# 7.7. Live Variable Analysis¶

(Releated issue https://github.com/numba/numba/pull/1611)

Numba uses reference-counting for garbage collection, a technique that requires cooperation by the compiler. The Numba IR encodes the location where a decref must be inserted. These locations are determined by live variable analysis. The corresponding source code is the _insert_var_dels() method in https://github.com/numba/numba/blob/master/numba/interpreter.py.

In Python semantic, once a variable is defined inside a function, it is alive until the variable is explicitly deleted or the function scope is ended. However, Numba analyzes the code to determine the minimum bound of the lifetime of each variable by its definition and usages during compilation. As soon as a variable is unreachable, a del instruction is inserted at the closest basic-block (either at the start of the next block(s) or at the end of the current block). This means variables can be released earlier than in regular Python code.

The behavior of the live variable analysis affects memory usage of the compiled code. Internally, Numba does not differentiate temporary variables and user variables. Since each operation generates at least one temporary variable, a function can accumulate a high number of temporary variables if they are not released as soon as possible. Our generator implementation can benefit from early releasing of variables, which reduces the size of the state to suspend at each yield point.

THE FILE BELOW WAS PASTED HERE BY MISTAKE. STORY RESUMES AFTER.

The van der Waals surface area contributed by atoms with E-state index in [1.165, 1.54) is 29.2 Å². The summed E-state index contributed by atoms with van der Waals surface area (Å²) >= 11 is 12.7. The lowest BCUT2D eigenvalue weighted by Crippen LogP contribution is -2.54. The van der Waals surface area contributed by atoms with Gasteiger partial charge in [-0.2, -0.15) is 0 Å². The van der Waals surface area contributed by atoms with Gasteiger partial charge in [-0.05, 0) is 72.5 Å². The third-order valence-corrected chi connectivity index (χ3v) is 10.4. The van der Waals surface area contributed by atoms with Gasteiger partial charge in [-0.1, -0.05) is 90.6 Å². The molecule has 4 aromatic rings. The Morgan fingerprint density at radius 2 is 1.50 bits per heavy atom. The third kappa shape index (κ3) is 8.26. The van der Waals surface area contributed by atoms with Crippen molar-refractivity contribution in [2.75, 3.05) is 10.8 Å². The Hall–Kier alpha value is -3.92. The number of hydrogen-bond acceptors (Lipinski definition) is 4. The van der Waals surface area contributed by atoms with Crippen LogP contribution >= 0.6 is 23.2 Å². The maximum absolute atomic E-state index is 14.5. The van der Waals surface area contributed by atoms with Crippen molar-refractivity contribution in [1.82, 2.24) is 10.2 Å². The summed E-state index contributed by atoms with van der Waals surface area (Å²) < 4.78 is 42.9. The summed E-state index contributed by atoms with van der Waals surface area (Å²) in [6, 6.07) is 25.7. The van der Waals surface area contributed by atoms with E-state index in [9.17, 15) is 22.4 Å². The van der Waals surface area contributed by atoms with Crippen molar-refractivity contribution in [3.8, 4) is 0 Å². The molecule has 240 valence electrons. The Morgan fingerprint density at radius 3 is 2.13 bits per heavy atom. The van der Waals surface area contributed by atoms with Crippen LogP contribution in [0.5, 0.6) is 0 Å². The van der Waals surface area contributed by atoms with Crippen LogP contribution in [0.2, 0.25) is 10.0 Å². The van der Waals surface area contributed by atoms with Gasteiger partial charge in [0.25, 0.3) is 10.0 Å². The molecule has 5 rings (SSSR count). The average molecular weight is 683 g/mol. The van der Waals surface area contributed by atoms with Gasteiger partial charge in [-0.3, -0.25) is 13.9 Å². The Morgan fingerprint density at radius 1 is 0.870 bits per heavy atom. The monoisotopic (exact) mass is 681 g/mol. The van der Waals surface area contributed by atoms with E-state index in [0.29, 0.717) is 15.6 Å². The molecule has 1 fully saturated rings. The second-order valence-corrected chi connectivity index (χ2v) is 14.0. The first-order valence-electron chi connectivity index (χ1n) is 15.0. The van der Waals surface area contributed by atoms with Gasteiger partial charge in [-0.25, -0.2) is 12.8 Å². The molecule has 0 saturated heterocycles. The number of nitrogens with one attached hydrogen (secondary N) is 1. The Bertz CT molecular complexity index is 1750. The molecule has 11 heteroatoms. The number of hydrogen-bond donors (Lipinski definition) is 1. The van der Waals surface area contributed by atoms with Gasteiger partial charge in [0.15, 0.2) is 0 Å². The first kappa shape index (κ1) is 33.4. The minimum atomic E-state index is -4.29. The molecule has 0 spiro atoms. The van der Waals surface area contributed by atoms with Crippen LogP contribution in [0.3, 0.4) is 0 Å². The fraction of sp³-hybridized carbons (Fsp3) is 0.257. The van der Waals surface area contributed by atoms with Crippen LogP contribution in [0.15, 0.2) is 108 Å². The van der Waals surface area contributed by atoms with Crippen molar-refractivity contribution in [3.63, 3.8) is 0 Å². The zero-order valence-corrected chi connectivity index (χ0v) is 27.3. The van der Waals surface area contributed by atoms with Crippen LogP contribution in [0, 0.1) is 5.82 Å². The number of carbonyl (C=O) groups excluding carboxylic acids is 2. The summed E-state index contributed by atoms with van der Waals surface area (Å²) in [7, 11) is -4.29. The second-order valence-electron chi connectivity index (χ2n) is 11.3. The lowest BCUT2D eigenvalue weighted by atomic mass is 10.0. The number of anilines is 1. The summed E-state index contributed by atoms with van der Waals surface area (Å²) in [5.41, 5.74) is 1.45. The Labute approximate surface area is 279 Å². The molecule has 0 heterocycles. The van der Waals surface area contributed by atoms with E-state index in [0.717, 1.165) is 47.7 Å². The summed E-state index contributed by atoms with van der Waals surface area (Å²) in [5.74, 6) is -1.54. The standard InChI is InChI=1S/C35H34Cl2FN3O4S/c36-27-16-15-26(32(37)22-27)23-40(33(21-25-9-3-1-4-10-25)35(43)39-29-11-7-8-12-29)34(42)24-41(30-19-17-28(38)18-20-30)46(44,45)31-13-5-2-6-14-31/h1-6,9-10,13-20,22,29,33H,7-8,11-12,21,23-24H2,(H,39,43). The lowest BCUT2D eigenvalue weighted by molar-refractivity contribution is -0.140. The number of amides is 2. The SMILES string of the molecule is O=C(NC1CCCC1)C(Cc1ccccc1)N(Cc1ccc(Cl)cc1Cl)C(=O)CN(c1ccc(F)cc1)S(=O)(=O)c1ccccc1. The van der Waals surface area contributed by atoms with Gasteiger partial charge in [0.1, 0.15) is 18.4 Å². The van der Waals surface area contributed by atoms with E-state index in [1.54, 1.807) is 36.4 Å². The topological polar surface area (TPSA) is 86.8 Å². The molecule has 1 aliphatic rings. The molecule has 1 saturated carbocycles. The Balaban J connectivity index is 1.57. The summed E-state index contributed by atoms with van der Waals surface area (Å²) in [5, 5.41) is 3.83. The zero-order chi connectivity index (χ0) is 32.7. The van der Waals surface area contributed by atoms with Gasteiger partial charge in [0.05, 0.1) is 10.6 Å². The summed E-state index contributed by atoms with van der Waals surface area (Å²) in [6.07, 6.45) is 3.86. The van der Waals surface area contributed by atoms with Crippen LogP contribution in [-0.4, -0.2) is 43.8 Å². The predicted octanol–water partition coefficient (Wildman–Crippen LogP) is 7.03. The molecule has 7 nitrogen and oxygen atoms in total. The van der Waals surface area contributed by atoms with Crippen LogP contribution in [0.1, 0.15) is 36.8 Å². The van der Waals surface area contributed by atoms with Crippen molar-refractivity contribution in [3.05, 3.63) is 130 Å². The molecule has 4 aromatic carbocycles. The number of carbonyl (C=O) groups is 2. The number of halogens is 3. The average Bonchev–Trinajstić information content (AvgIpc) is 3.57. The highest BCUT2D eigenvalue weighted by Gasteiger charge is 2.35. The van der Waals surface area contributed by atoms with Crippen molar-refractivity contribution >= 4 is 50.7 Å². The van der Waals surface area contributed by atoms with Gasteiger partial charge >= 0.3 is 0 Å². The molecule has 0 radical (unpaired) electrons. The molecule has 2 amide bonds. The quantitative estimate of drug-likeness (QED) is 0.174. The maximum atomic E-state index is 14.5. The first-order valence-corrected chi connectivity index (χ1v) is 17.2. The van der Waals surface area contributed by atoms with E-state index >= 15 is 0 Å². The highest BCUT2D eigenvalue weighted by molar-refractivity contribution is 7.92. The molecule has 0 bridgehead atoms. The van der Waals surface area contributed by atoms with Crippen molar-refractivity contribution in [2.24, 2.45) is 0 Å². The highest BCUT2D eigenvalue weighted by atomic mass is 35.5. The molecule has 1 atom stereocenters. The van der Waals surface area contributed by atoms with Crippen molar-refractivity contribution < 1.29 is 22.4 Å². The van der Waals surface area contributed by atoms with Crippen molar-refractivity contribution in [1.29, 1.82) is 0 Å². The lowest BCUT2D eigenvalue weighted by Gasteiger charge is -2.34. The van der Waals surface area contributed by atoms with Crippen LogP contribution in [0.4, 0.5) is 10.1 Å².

## 7.7.1. Notes on behavior of the live variable analysis¶

### 7.7.1.1. Variable deleted before definition¶

(Related issue: https://github.com/numba/numba/pull/1738)

When a variable lifetime is confined within the loop body (its definition and usage does not escape the loop body), like:

```def f(arr):
# BB 0
res = 0
# BB 1
for i in (0, 1):
# BB 2
t = arr[i]
if t[i] > 1:
# BB 3
res += t[i]
# BB 4
return res
```

Variable t is never referenced outside of the loop. A del instruction is emitted for t at the head of the loop (BB 1) before a variable is defined. The reason is obvious once we know the control flow graph:

```         +------------------------------> BB4
|
|
BB 0 --> BB 1  -->  BB 2 ---> BB 3
^          |          |
|          V          V
+---------------------+
```

Variable t is defined in BB 1. In BB 2, the evaluation of t[i] > 1 uses t, which is the last use if execution takes the false branch and goto BB 1. In BB 3, t is only used in res += t[i], which is the last use if execution takes the true branch. Because BB 3, an outgoing branch of BB 2 uses t, t must be deleted at the common predecessor. The closest point is BB 1, which does not have t defined from the incoming edge of BB 0.

Alternatively, if t is deleted at BB 4, we will still have to delete the variable before its definition because BB4 can be executed without executing the loop body (BB 2 and BB 3), where the variable is defined.